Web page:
Vitamin and Mineral Guide for Arthritis
Learn about key vitamins and minerals and which ones are especially important when you have arthritis.
Vitamins and minerals play a critical role in staying healthy but getting enough of certain nutrients is even more important when you have arthritis. This guide provides thorough research of key vitamins and minerals to help you figure out what you may be missing. But remember – while some supplements may help arthritis symptoms, nothing can substitute doctor-prescribed medications, a healthy diet and exercise. Always talk to your doctor before adding a new supplement, vitamin or mineral to your regimen. Just because something is “natural” doesn’t mean it can’t cause side effects or interact with medications. For more tips on choosing safe supplements, read this article.
Vitamin and Minerals
What it does: Calcium is an essential mineral that maintains strong bones and teeth; regulates muscle contractions; transmits nerve impulses; and helps release essential hormones and enzymes. It also helps prevent osteoporosis (loss of bone density) and fractures, which are higher risks among people with RA and those taking corticosteroids.
How much: Experts recommend 1200 mg a day for healthy adults, but people with inflammatory arthritis may need more – up to 1500 mg for men and postmenopausal women. Recent research has debunked the claim that calcium supplements raise heart attack risk.
Too much: Tolerable upper limit (UL) = 2,500 mg.
Too Little: Contributes to bone loss, tooth loss, muscle cramps and hypertension.
Foods: Low-fat milk, yogurt and cheese; leafy greens and vegetables such as kale, broccoli and spinach; canned sardines and salmon with bones; calcium-fortified cereals, soy products (including tofu), orange juice and nut milks.
Interactions: Aluminum-containing antacids, antibiotics, anti-convulsants, bone drugs, corticosteroids, calcium channel blockers, diuretics, laxatives and multivitamins containing iron, magnesium and zinc.
Research note: Dozens of studies have found that calcium supplements with or without vitamin D improve bone health in both men and women.
Whether calcium plus vitamin D can prevent fractures has been more controversial, with competing studies on both sides. But a 2016 meta-analysis found that calcium and vitamin D supplements reduced fracture risk by 15 percent and hip fracture risk by 30 percent.
What It Does: Chromium helps the body produce energy from foods, helps the brain function and helps the body break down insulin, keeping the body's blood sugar level normal.
How much: Adequate intakes (AI) = 35 mcg for men age 14 to 50; 30 mcg for men age 50 and older; 25 mcg for women age 14 to 50; 20 mcg for women age 50 and older.
Too much: No tolerable upper limit (UL) has been determined.
Too little: Impaired glucose tolerance.
Foods: Brewer's yeast, wheat germ, broccoli, chicken, beef, eggs, green peppers, black pepper, molasses, apples, spinach and wheat germ.
Interactions: Insulin, thyroid medications, antacids, corticosteroids, H2-blockers and proton pump inhibitors.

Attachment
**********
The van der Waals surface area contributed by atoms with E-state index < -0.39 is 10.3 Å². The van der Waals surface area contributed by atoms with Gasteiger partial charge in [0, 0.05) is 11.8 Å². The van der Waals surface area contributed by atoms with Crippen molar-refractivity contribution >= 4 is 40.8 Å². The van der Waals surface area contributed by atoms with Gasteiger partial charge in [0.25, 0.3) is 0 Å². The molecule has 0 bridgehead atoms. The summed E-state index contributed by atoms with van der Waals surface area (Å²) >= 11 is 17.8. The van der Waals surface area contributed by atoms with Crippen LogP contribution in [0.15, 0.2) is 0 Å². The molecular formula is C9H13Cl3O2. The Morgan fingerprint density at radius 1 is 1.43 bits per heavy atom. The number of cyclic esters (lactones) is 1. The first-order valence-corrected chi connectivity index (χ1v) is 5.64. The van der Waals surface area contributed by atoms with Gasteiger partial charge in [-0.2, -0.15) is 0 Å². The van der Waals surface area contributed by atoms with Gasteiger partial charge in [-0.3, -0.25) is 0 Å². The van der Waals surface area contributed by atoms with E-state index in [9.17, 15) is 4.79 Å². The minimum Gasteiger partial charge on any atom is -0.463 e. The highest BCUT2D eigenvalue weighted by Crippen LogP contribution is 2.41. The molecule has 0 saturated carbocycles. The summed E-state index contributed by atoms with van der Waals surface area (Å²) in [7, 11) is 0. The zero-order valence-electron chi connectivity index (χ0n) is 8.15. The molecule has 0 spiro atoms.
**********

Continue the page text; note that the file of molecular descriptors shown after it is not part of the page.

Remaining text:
Research note: Chromium may add to the effects of diabetes medications, but there is no conclusive evidence that chromium supplements can prevent or treat diabetes.
What it does: Copper helps build red blood cells by transporting iron; makes connective tissue; keeps the immune system, nerves and blood vessels healthy; and serves as an antioxidant by removing free radicals.
How much: Recommended dietary allowance (RDA) = 900 micrograms (mcg) daily for adults.
Too much: Tolerable upper limit (UL) = 10,000 mcg.
Too little: Rare; anemia and osteoporosis.
Foods: Organ meats, whole grains, seafood, beans, nuts, potatoes, dark leafy greens and dried fruits.
Interactions: Non-steroidal anti-inflammatory drugs (NSAIDS), gout medications, reflux medications, birth control pills and zinc.
Research note: Although copper does have anti-inflammatory properties and has shown benefit for reducing heart disease and Alzheimer’s disease, there currently is no research to support dietary copper or supplements as a treatment for arthritis. There is no evidence to suggest that wearing copper helps ease arthritis symptoms either.
What it does: Folate and the supplement form, “folic acid” are both forms of the vitamin B9. Folate is essential for healthy cell growth, the formation of DNA and RNA and the prevention of birth defects and some cancers. Methotrexate, a common RA drug, destroys folate, so it’s recommended that doctors prescribe supplements for all patients taking it.
How much: Recommended dietary allowance (RDA) = 400 micrograms (mcg) for adults; 600 mcg for pregnant women.
Too much: More than 1,000 mcg of supplemental folic acid per day may mask a vitamin B-12 deficiency, leading to anemia, especially in older adults. If you’re older than 50, have your B12 levels checked before taking folic acid supplements.
Too little: A folate deficiency can cause fatigue, mouth ulcers, swollen tongue, weight loss and poor growth. It can also cause an increased risk for certain cancers, anemia, depression, heart disease and Alzheimer's disease. Low levels in pregnant women increase the risk of neural tube defects in their babies.